Interactive Advertising Bureau of Canada (IAB Canada)

Written Submission In Response To:
The Office Of the Privacy Commissioner’s Draft Report on the 2010 Consultations (With Specific Focus on Online Tracking, Profiling and Targeting)

Submitted to: Office of the Privacy Commissioner of Canada Re: 2010 Consumer Privacy Consultations

112 Kent Street
Ottawa, ON
K1A 1H3

Submitted by: IAB Canada

Date: Dec.6, 2010

The Intent Of This Submission

This submission is written on behalf of all of the Members of the Interactive Advertising Bureau of Canada (IAB Canada). IAB Canada would like to thank the Privacy Commissioner for the opportunity to participate in the Toronto Consultations, and in the call for comments with regard to the Draft Report On The 2010 Consultations.


  • IAB Canada reiterates its position regarding self-regulation for interest-based advertising within the Interactive Publishing and Advertising Industry, consistent with the principles of the Personal Information Protection and Electronic Documents Act (PIPEDA) and seeks the OPC's endorsement of these best practices.
  • IAB Canada calls for more opportunities to participate in the various research projects currently being funded by the OPC that have an impact upon IAB Canada and its Members.
  • IAB Canada summarizes recent research that demonstrates the negative effects of over-regulation of interactive advertising and interest based advertising.

About IAB Canada…

Who We Are

The Interactive Advertising Bureau of Canada (, is the national voice and thought leader of the Canadian Interactive marketing and advertising industry. As a not-for-profit association, IAB Canada represents over 240 of Canada's most well-known and respected Advertisers, Agencies, Media Companies, Service Associates, Educational Institutions and Government Associations.

Mission Statement

In concert with our Members, IAB Canada works to establish and communicate Interactive advertising best practices that optimize investments across all areas of the buying chain, leading to increased value for all stakeholders.

We do this by:

  • Being the pre-eminent source of Canadian cross-media (CMOST) and other Interactive advertising Research;
  • Setting Standards and Guidelines that make Interactive media easier for all parties concerned, to plan, buy, design, execute, track and evaluate;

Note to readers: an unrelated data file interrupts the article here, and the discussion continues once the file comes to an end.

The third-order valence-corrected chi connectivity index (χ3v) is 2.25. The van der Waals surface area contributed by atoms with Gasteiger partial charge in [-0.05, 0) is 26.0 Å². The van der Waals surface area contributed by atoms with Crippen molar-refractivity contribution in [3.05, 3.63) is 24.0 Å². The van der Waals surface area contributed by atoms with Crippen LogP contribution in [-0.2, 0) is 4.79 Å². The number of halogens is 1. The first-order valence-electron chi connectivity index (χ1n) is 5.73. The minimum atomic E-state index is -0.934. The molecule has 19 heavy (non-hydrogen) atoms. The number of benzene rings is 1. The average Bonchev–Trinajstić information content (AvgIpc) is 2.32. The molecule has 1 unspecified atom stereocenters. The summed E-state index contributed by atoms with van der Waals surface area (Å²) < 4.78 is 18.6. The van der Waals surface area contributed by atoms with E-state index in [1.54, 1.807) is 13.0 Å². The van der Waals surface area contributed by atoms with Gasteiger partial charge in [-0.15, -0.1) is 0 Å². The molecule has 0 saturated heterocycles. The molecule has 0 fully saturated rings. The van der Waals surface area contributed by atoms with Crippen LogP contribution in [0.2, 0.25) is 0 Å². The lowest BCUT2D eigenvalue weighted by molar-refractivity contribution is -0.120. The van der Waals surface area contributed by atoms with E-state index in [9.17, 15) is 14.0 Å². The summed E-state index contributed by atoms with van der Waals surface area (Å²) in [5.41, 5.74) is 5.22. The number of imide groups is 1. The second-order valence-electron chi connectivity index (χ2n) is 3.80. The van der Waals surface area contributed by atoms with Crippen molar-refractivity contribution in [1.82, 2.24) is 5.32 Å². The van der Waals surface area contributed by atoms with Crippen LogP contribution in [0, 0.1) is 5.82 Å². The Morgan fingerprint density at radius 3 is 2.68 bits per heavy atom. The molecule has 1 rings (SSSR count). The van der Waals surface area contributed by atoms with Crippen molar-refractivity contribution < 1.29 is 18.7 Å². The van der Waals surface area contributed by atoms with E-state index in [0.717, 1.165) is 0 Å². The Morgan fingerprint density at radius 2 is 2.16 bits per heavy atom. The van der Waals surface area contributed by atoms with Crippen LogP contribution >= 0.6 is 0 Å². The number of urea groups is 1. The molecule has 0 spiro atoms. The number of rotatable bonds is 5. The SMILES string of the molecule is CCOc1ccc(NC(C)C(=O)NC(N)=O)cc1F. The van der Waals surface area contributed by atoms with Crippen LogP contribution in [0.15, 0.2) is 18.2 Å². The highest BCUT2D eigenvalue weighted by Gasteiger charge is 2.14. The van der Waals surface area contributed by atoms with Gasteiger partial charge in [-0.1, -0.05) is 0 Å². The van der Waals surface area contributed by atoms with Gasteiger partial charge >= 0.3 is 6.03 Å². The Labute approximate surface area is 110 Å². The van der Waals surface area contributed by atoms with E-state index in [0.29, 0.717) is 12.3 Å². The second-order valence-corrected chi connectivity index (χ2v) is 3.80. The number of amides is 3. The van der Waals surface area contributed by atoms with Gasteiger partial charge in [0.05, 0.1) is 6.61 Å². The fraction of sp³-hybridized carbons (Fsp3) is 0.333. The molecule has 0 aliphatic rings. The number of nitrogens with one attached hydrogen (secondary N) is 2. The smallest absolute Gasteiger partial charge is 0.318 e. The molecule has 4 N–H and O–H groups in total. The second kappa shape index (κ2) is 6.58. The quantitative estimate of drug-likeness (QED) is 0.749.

• Promoting research, standards and the overall effectiveness of Interactive advertising to the Canadian marketing community and the Press, via various types of Education, including Courses, Events, and through the IAB Canada Newsletter and Website;
  • Assisting the industry in Attracting, Training and Motivating Human Resources;
  • Being an Advocate for the Canadian Interactive advertising industry to the Canadian government; and,
  • Expanding the breadth and depth of IAB Canada Membership, to increase communication and Networking between industry stakeholders and Members.


Canadian Consumers have become accustomed to having access to a huge range of beneficial Online services for free and indeed they have expressed a strong preference against paying for content. The reason why Canadian consumers have access to free content is because those content providers are supported by effective advertising. Consumers are aware of this exchange and are willing to be exposed to advertising to keep Online content free.

IAB Canada and its Members serve two very important constituencies: On one hand, they serve Canadian Businesses who either want to promote their products or who provide advertising space to pay for Online services that are provided to consumers. On the other hand, our Members serve Canadian Consumers by providing content for free or at significantly reduced prices.

Online advertising can be roughly divided into two categories, depending on whether targeting techniques are used. In the first category, users are shown advertising that may be tailored to the page the consumer is visiting but there is a strong likelihood that the ad will not be particularly relevant to the consumers. The second category is tailored to the page and to the user, resulting in a more relevant ad that is more likely to be perceived by the consumer as informative and is more effective for the advertiser.